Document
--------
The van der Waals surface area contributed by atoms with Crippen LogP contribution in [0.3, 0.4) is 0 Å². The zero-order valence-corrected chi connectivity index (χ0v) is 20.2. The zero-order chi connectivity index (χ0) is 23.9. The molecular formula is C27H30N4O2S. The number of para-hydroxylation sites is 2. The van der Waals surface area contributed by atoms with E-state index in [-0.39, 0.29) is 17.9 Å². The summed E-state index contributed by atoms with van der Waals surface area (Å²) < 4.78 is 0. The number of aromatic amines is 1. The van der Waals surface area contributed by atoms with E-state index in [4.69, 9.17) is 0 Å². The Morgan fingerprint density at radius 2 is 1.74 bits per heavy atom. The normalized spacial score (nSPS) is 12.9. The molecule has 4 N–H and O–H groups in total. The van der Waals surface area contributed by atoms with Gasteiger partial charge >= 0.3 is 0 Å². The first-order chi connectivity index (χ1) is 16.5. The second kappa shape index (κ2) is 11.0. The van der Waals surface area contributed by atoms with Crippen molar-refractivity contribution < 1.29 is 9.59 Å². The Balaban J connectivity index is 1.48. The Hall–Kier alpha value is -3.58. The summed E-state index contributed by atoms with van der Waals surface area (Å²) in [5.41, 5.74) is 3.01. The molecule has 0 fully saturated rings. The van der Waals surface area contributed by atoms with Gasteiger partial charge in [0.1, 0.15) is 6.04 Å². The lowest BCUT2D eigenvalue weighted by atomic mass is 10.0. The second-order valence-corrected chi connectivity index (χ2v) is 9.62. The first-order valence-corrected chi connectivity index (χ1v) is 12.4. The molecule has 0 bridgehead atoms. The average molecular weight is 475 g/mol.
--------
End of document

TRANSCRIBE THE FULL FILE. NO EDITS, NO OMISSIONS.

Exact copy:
The van der Waals surface area contributed by atoms with Crippen LogP contribution in [0.3, 0.4) is 0 Å². The zero-order valence-corrected chi connectivity index (χ0v) is 20.2. The zero-order chi connectivity index (χ0) is 23.9. The molecular formula is C27H30N4O2S. The number of para-hydroxylation sites is 2. The van der Waals surface area contributed by atoms with E-state index in [-0.39, 0.29) is 17.9 Å². The summed E-state index contributed by atoms with van der Waals surface area (Å²) < 4.78 is 0. The number of aromatic amines is 1. The van der Waals surface area contributed by atoms with E-state index in [4.69, 9.17) is 0 Å². The Morgan fingerprint density at radius 2 is 1.74 bits per heavy atom. The normalized spacial score (nSPS) is 12.9. The molecule has 4 N–H and O–H groups in total. The van der Waals surface area contributed by atoms with Gasteiger partial charge >= 0.3 is 0 Å². The first-order chi connectivity index (χ1) is 16.5. The second kappa shape index (κ2) is 11.0. The van der Waals surface area contributed by atoms with Crippen molar-refractivity contribution < 1.29 is 9.59 Å². The Balaban J connectivity index is 1.48. The Hall–Kier alpha value is -3.58. The summed E-state index contributed by atoms with van der Waals surface area (Å²) in [5.41, 5.74) is 3.01. The molecule has 0 fully saturated rings. The van der Waals surface area contributed by atoms with Gasteiger partial charge in [0.1, 0.15) is 6.04 Å². The lowest BCUT2D eigenvalue weighted by atomic mass is 10.0. The second-order valence-corrected chi connectivity index (χ2v) is 9.62. The first-order valence-corrected chi connectivity index (χ1v) is 12.4. The molecule has 0 bridgehead atoms. The average molecular weight is 475 g/mol.